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Although tight, you should be able pull it off with your fingers. To get adequate access, you might have to remove the air cleaner. Then, pull the belt forward, a little at a time along the circumference of the pulley.
 

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What model year car do you have. Does the injection pump pulley have a lip on the front?

Before you change anything are you absolutely SURE that it's mis-timed???
 

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I don't know that 'd trust a belt that had been taken off and then replaced, especially with the small expense involved in using a fresh belt. In a nutshell, I'd double check the timing, and if it's off, I'd just cut the belt.

My trick to install a new belt is as follows: first you'll need to get the new belt over the crank pulley, which takes a bit of a "touch". I actually start with the belt inside-out, and after my gyrations (and cursing) it ends up OK on the crank pulley. Then I'll line up the timing marks by rolling the car with the gearbox in 5th gear. next, I'll use my right hand to start the belt on the top side of the pump pulley (holding it in place with my thumb), and with my free left hand I'll grab the top of the right front tire and begin to roll the car forwards (or backwards - I forget), until the belt is fully on the pump pulley. Once you've done it a few times, this method works like a charm. Other guys will work the belt on with WD-40 as a lube, some will remove the pump pulley, and there are probably other tricks, too. As long as you don't force the belt on with metal tools, whatever else works is likely OK.
 

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Here's the scoop on Spica injection pump timing, the abridged version . . . . .

1. The timing belt does NOT stretch. It's not meant to, so don't use a crowbar to try and force it on. If you do, you can break the reinforcing cords inlaid inside the rubber and seriously weaken the belt. Oh . . . . and when the belt breaks, the engine stops, like immediately . . . right now.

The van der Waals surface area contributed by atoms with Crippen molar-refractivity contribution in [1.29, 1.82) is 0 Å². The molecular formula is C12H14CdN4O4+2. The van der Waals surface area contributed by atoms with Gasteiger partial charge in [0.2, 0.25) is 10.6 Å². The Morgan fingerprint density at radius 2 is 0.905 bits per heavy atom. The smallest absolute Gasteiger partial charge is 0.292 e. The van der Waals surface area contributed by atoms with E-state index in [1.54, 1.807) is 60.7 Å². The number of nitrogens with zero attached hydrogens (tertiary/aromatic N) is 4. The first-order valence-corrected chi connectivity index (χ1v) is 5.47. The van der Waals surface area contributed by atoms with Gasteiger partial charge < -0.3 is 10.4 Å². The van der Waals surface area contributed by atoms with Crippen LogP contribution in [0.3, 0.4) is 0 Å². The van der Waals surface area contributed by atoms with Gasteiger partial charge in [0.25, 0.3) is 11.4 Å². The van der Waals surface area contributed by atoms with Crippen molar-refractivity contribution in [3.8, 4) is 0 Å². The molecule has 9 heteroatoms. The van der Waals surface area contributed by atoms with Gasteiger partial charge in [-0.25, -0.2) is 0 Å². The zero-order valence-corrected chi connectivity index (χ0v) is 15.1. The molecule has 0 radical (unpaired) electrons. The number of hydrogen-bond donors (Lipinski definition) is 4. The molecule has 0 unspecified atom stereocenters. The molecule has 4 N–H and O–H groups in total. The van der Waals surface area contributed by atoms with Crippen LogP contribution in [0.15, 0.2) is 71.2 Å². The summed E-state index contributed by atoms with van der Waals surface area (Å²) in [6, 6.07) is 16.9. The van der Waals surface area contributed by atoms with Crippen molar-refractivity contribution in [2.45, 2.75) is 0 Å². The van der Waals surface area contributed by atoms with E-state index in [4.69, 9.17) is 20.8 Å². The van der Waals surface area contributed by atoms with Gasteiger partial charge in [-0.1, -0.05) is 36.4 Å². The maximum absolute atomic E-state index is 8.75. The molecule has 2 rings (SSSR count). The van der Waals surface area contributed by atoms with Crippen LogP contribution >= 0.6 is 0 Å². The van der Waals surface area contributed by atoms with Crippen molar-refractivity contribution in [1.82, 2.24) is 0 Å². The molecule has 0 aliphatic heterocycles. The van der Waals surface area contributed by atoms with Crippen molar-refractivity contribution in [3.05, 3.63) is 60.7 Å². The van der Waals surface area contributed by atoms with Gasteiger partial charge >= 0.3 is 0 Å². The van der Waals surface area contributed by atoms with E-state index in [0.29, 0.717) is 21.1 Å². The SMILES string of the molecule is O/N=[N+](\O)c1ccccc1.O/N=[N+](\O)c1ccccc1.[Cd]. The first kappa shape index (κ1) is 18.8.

a. On a pulley that does not have a lip, thread the belt on the crankshaft pulley. It will slide in behind the crankshaft pulley no problem. Line the up marks and slip the belt smoothly over the rounded front of the injection pump pulley. A little WD-40 will help and won't damage the belt.

b. On an injection pump with a lip on the pulley (Alfettas with air pumps, etc), you're going to have to remove the pulley from the injection pump drive shaft, put the belt on over the lip, then reinstall the pulley on the injection pump. That's easy to say, and might be hard to do. The injection pump drive shaft is tapered and it's likely the last guy that put it on didn't use any anti-seize compound. It could be a real bugger to get off. I have a junk pump here at the house that the pulley will not budge despite pulling about 2 million pounds on with a puller.

c. The belt is pretty robust and isn't subject to much stress, so should last a long time. Even still check for cracking and age deterioration. Belt breakages are rare and usually involve abuse such as pry bars or catching a rock in the works while the engine is running.

d. Pulley cover. I recommend leaving it off as does Wes Ingram. I think the cover is more of a rock/gravel/crud catcher than protecting the belt.

2. Timing the injection pump.

a. The injection pump should be timed at 70 deg BTDC of the INTAKE stroke of the #1 cylinder. To get that you can time the pump off the POWER stroke of the #4 cylinder. This is exactly the same point. It's just easier to get TDC of the power stroke on #4 (both valves closed as seen through the spark plug hole and the rotor pointing to the #4 distributor cap terminal) rather than trying to figure out TDC of the intake stroke on #1.

b. Remove the spark plugs. Rotate the engine CW (as you view it standing at the front of the car looking rearward) until #4 is on TDC of the POWER stroke (both valves closed and ignition rotor pointing towards the #4 distributor cap terminal). The crankshaft pointer should be pointing at the "P" mark. The "P" stands for "Punto," which essentially equates to TDC in Italian. Next rotate the engine CCW about 70 deg until the pointer lines up with the "I" mark, which stands for "ineizione" (injection in Italian). The engine is now timed at 70 deg BTDC of the INTAKE stroke of the #1 cylinder, even though you used the #4 cylinder to do it. Line up the marks on the injection pump pulley and front casting of the pump body and slip the belt on. You should be able to get within 1/2 a tooth of perfect.

3. Symptoms of a mis-timed pump. Even mis-timed, the engine will probably run seemingly ok and there have been owners that have driven around for years with a mis-timed pump. Some symptoms of a mis-timed pump may be:

a. Sluggish engine response
b. Flat spots in performance
c. Lots of throttle to maintain speed
d. Poor fuel mileage
e. Black tailpipe
f. Difficult to get mixture adjustment "right"
 

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In 30 years of driving Spica-injected Alfa's, I've only had one belt break, and that was on a car that had been sitting for ~7 years (just after I got it running, the belt snapped).
 
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